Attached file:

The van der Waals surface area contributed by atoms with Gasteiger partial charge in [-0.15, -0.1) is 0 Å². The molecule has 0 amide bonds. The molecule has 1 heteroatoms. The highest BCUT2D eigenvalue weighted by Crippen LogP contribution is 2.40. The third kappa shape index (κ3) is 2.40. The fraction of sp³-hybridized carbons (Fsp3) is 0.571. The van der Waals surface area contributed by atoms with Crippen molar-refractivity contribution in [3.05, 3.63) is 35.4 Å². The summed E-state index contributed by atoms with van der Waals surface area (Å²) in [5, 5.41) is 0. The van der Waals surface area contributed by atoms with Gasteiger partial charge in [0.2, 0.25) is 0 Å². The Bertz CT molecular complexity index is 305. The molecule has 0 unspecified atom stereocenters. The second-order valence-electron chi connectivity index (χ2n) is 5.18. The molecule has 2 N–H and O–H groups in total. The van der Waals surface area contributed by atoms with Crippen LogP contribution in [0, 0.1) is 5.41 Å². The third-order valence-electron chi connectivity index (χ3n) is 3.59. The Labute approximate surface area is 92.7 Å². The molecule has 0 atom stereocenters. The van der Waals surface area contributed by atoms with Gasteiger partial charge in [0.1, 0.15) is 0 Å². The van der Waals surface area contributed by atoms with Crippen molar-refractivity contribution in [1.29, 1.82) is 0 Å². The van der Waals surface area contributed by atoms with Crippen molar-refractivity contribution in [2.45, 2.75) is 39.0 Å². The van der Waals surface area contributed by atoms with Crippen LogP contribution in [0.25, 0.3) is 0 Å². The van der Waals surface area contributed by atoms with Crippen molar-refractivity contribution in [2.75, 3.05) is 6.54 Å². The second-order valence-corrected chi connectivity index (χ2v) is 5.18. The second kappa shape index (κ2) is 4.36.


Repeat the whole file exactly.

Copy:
The van der Waals surface area contributed by atoms with Gasteiger partial charge in [-0.15, -0.1) is 0 Å². The molecule has 0 amide bonds. The molecule has 1 heteroatoms. The highest BCUT2D eigenvalue weighted by Crippen LogP contribution is 2.40. The third kappa shape index (κ3) is 2.40. The fraction of sp³-hybridized carbons (Fsp3) is 0.571. The van der Waals surface area contributed by atoms with Crippen molar-refractivity contribution in [3.05, 3.63) is 35.4 Å². The summed E-state index contributed by atoms with van der Waals surface area (Å²) in [5, 5.41) is 0. The van der Waals surface area contributed by atoms with Gasteiger partial charge in [0.2, 0.25) is 0 Å². The Bertz CT molecular complexity index is 305. The molecule has 0 unspecified atom stereocenters. The second-order valence-electron chi connectivity index (χ2n) is 5.18. The molecule has 2 N–H and O–H groups in total. The van der Waals surface area contributed by atoms with Crippen LogP contribution in [0, 0.1) is 5.41 Å². The third-order valence-electron chi connectivity index (χ3n) is 3.59. The Labute approximate surface area is 92.7 Å². The molecule has 0 atom stereocenters. The van der Waals surface area contributed by atoms with Gasteiger partial charge in [0.1, 0.15) is 0 Å². The van der Waals surface area contributed by atoms with Crippen molar-refractivity contribution in [1.29, 1.82) is 0 Å². The van der Waals surface area contributed by atoms with Crippen molar-refractivity contribution in [2.45, 2.75) is 39.0 Å². The van der Waals surface area contributed by atoms with Crippen LogP contribution in [0.25, 0.3) is 0 Å². The van der Waals surface area contributed by atoms with Crippen molar-refractivity contribution in [2.75, 3.05) is 6.54 Å². The second-order valence-corrected chi connectivity index (χ2v) is 5.18. The second kappa shape index (κ2) is 4.36.